Angela Hanscom was practicing occupational therapy with children when she had an “a-ha” moment.
Almost all of the activities she was prescribing to treat children with sensory, attention, or balance issues were things that children could and should be experiencing on their own. Climbing, hanging, spinning in circles – these used to be the hallmarks of a child’s experience.
“The occupation of a child is play,” she said. Why were they not doing these things on a daily basis?
This discovery led Hanscom to take a close look at the lives of the children around her – at home, at school, on the playground, and on the ball field. She visited schools, sat in on classes, and watched kids in their everyday habitat.
Kids were squirming, having trouble paying attention, or wanting to climb where they weren’t supposed to climb. And what were adults doing? They were telling these children to sit still, pay attention, get in line, and stop moving.
Well-meaning educators, coaches, and parents were basically telling kids not to do their job.
As an occupational therapist, Hanscom’s expertise is in looking at an experience that a child is having and breaking it down to see how it is benefitting (or not benefiting) that child developmentally. Children, she says, will naturally seek out the movement they need, like spinning (which actually aids in developing balance) or jumping up and down.
Her opinion, which is supported by strong research in her book “Balanced and Barefoot,” is that lack of active free play is actually harming our children.
“How many kids,” she wondered, “would need occupational therapy if they spent more time moving their bodies the way they need to?”
Active free play, as defined by Hanscom, is free play that is not restricted by the rules or objects created by adults. It is child-directed, ideally in nature where kids can come up with their own ideas about how to interact with each other and with the world around them. Thirty years ago, according to Hanscom’s research, the average child had about 4-5 hours of this kind of play during the day; now that number is down to somewhere between 45 minutes and 1.5 hours.
She believes this drastic change is connected to increased issues with things like regulating emotions, reading, and sensory integration.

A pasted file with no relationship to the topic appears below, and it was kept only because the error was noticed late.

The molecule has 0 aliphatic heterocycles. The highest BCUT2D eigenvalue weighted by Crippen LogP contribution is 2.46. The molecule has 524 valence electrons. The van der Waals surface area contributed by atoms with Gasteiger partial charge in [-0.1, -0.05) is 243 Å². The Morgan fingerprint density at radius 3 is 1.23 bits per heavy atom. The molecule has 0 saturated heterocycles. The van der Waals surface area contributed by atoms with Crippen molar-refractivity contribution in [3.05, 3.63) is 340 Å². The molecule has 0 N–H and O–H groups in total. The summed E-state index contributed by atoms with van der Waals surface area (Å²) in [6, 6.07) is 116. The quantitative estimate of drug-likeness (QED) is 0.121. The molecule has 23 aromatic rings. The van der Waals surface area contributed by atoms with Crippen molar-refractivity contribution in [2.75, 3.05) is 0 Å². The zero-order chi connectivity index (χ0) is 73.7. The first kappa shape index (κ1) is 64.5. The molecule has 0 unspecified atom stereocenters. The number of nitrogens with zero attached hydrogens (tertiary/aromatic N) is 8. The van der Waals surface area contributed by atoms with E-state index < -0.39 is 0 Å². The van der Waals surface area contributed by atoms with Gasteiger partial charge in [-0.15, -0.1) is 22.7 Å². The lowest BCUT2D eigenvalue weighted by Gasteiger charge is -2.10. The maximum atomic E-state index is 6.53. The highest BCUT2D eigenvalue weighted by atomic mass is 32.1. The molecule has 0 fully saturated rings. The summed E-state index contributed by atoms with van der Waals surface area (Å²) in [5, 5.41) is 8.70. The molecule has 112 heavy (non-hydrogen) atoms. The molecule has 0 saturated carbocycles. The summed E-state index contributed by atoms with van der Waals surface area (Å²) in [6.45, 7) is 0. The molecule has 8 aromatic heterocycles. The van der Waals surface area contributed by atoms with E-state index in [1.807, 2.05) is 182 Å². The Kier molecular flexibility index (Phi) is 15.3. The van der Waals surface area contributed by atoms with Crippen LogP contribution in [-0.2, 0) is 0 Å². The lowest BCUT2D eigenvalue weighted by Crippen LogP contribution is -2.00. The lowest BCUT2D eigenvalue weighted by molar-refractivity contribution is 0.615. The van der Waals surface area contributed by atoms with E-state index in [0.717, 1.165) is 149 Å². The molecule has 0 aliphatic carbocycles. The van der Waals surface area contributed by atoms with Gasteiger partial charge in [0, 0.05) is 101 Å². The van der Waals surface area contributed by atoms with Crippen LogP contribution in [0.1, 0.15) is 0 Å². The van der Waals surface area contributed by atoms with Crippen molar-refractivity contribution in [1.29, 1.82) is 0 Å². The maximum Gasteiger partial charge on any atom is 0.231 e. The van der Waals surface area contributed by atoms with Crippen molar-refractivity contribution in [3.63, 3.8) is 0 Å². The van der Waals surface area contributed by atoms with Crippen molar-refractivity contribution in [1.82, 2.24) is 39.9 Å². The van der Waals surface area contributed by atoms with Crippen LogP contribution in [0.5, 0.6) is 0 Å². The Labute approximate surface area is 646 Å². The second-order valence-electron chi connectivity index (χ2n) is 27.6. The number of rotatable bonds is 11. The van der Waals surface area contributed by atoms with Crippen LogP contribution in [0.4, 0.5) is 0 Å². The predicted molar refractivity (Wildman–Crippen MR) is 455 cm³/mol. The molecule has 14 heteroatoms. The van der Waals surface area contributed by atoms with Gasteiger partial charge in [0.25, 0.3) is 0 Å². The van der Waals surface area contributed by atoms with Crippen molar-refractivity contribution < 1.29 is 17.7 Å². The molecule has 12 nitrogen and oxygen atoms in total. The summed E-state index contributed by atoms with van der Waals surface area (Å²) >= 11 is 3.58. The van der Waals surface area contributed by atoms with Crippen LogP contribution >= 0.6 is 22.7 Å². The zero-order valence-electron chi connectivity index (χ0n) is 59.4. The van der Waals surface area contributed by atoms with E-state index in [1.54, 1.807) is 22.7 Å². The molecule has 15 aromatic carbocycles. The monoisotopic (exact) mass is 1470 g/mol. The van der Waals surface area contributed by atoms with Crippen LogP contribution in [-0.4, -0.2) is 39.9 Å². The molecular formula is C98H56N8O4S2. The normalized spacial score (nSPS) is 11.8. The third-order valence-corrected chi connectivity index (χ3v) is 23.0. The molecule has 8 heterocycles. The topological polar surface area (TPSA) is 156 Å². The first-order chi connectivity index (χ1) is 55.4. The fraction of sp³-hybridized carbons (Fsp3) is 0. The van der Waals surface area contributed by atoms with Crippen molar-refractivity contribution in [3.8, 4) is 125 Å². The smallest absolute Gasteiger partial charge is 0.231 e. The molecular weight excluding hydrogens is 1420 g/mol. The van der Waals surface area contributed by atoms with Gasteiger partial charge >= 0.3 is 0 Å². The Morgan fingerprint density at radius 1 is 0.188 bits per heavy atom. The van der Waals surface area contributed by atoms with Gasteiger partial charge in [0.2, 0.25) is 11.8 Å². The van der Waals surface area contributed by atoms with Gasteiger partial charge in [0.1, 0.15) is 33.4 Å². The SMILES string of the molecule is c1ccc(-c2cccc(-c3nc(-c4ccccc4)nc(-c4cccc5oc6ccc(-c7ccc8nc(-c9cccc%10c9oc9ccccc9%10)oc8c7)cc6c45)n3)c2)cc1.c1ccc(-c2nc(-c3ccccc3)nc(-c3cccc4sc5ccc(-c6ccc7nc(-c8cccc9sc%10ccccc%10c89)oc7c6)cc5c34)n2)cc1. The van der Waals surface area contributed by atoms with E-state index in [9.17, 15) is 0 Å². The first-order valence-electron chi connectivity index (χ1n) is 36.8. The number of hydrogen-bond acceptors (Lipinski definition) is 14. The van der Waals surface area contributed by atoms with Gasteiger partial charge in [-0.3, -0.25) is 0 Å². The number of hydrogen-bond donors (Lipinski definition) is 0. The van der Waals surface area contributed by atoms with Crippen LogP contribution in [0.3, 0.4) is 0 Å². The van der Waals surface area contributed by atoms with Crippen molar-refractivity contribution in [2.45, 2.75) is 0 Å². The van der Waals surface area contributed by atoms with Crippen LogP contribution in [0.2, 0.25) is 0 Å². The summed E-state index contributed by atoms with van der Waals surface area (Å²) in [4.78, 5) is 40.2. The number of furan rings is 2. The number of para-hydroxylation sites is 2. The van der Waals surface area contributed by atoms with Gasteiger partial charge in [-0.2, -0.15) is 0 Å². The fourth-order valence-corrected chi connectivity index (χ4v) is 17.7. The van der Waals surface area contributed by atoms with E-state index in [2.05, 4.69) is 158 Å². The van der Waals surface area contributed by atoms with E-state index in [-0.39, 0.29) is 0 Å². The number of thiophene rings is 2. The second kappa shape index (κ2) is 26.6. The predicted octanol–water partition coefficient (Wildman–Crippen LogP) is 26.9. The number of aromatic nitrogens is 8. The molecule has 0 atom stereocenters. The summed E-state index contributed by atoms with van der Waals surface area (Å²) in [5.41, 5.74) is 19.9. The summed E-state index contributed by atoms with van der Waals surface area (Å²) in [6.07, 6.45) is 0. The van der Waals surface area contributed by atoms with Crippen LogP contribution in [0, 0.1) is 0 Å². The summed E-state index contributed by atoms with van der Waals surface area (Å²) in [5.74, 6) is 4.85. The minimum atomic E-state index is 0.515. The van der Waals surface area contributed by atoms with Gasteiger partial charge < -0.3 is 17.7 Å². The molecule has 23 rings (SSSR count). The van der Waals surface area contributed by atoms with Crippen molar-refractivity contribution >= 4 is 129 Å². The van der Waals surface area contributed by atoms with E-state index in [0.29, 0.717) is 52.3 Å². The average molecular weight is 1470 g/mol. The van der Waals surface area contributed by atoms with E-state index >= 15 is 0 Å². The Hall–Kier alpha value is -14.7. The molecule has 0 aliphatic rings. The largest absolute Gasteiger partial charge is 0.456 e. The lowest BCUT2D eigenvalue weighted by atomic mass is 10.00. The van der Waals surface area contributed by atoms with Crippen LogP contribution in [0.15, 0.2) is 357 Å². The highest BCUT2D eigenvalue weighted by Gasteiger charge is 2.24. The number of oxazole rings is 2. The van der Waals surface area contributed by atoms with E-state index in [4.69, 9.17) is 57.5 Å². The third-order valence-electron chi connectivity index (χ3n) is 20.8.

Parents and educators are beginning to take note of Hanscom’s ideas. She has been featured multiple times in The Washington Post and was named a “Hometown Hero” in Glamour Magazine’s 2015 Women of the Year issue.
“When educators and parents hear that they might actually be harming their children by making them sit still or telling them to stop spinning, that’s when they begin to really listen,” says Hanscom.
Hanscom wanted to make sure that once people started thinking about these ideas, they had an opportunity to learn how to put them in action. That idea is at the heart of her book. She named the book “Balanced and Barefoot” because she wanted to convey the strong visual image of a child running around barefoot outside as the quintessential picture of active free play.
“There is nothing like seeing a child out there playing to help parents understand the value of the experience,” she says.
With friends, children are more apt to try new things, and to seek reassurance from adults a little less often.
Transitioning to this kind of child-led approach takes patience and practice, Hanscom explains. Children need a lot of time outdoors to begin to explore their surroundings in new and creative ways, and adults need to be patient with children as they learn to play in a less structured environment than what they are used to.
Friends are also key. “Every chance I got, I invited kids to come over for the whole day,” says Hanscom about helping her own daughter to develop these skills. With friends, children are more apt to try new things, and to seek reassurance from adults a little less often.
Hanscom also took action on her ideas when she created TimberNook, a developmental nature program in the U.S. and New Zealand that offers the opportunity for virtually unlimited, child-led sensory experiences in nature. TimberNook uses a unique approach from other, more traditional nature programs by focusing on using the environment to foster healthy child development – both intellectual and physical – with minimal adult intervention.
“Is summer camp enough?” I asked Hanscom as I listened to her passionate arguments.
“We are a living example,” she answered, “of what can happen when children are given the opportunity to develop their free play skills. When I show a parent a video of what their child did while they were at camp, or a child goes home and tells their parent how much fun they had and helps the parent to recreate a TimberNook play space at home, that’s how we’re making the difference.”
Hanscom says that teachers and parents often tell her that they “couldn’t put a finger on” why kids were having some of the challenges they were, but that learning about the value of free play lights a spark that makes people passionate about trying new things.
She describes “Barefoot and Balanced” as a message packaged into book form. She hopes that parents will share it with teachers and that the movement will spread into multiple settings. “There are a lot of barriers out there to making these kinds of changes,” she says, “but we should do everything in our power to keep educating.”